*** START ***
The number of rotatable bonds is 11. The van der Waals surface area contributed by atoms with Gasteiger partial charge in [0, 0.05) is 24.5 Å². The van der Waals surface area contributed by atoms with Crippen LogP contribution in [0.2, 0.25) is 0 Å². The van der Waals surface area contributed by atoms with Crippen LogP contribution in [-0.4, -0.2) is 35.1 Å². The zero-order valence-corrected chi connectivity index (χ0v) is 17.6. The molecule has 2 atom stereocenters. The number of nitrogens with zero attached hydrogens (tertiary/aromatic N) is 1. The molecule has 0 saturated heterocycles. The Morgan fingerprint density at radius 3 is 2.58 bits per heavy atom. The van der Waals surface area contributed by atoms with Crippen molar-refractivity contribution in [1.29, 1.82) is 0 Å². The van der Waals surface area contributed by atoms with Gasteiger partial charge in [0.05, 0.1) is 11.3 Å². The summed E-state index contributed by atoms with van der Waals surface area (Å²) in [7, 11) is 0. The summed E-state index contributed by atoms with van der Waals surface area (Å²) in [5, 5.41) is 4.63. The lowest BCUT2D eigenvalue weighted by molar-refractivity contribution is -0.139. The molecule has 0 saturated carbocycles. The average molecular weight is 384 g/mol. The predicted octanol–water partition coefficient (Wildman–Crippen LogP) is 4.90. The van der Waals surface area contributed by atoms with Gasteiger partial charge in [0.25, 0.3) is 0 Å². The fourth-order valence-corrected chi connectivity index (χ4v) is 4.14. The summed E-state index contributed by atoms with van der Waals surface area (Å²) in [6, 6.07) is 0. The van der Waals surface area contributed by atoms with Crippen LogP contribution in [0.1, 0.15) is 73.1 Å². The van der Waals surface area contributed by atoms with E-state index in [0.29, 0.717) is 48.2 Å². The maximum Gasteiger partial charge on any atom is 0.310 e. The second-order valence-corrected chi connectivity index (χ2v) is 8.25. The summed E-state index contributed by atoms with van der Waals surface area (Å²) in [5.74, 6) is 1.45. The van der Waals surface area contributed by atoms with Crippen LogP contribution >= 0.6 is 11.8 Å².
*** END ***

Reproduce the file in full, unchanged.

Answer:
The number of rotatable bonds is 11. The van der Waals surface area contributed by atoms with Gasteiger partial charge in [0, 0.05) is 24.5 Å². The van der Waals surface area contributed by atoms with Crippen LogP contribution in [0.2, 0.25) is 0 Å². The van der Waals surface area contributed by atoms with Crippen LogP contribution in [-0.4, -0.2) is 35.1 Å². The zero-order valence-corrected chi connectivity index (χ0v) is 17.6. The molecule has 2 atom stereocenters. The number of nitrogens with zero attached hydrogens (tertiary/aromatic N) is 1. The molecule has 0 saturated heterocycles. The Morgan fingerprint density at radius 3 is 2.58 bits per heavy atom. The van der Waals surface area contributed by atoms with Crippen molar-refractivity contribution in [1.29, 1.82) is 0 Å². The van der Waals surface area contributed by atoms with Gasteiger partial charge in [0.05, 0.1) is 11.3 Å². The summed E-state index contributed by atoms with van der Waals surface area (Å²) in [7, 11) is 0. The summed E-state index contributed by atoms with van der Waals surface area (Å²) in [5, 5.41) is 4.63. The lowest BCUT2D eigenvalue weighted by molar-refractivity contribution is -0.139. The molecule has 0 saturated carbocycles. The average molecular weight is 384 g/mol. The predicted octanol–water partition coefficient (Wildman–Crippen LogP) is 4.90. The van der Waals surface area contributed by atoms with Gasteiger partial charge in [0.25, 0.3) is 0 Å². The fourth-order valence-corrected chi connectivity index (χ4v) is 4.14. The summed E-state index contributed by atoms with van der Waals surface area (Å²) in [6, 6.07) is 0. The van der Waals surface area contributed by atoms with Crippen LogP contribution in [0.1, 0.15) is 73.1 Å². The van der Waals surface area contributed by atoms with E-state index in [0.29, 0.717) is 48.2 Å². The maximum Gasteiger partial charge on any atom is 0.310 e. The second-order valence-corrected chi connectivity index (χ2v) is 8.25. The summed E-state index contributed by atoms with van der Waals surface area (Å²) in [5.74, 6) is 1.45. The van der Waals surface area contributed by atoms with Crippen LogP contribution >= 0.6 is 11.8 Å².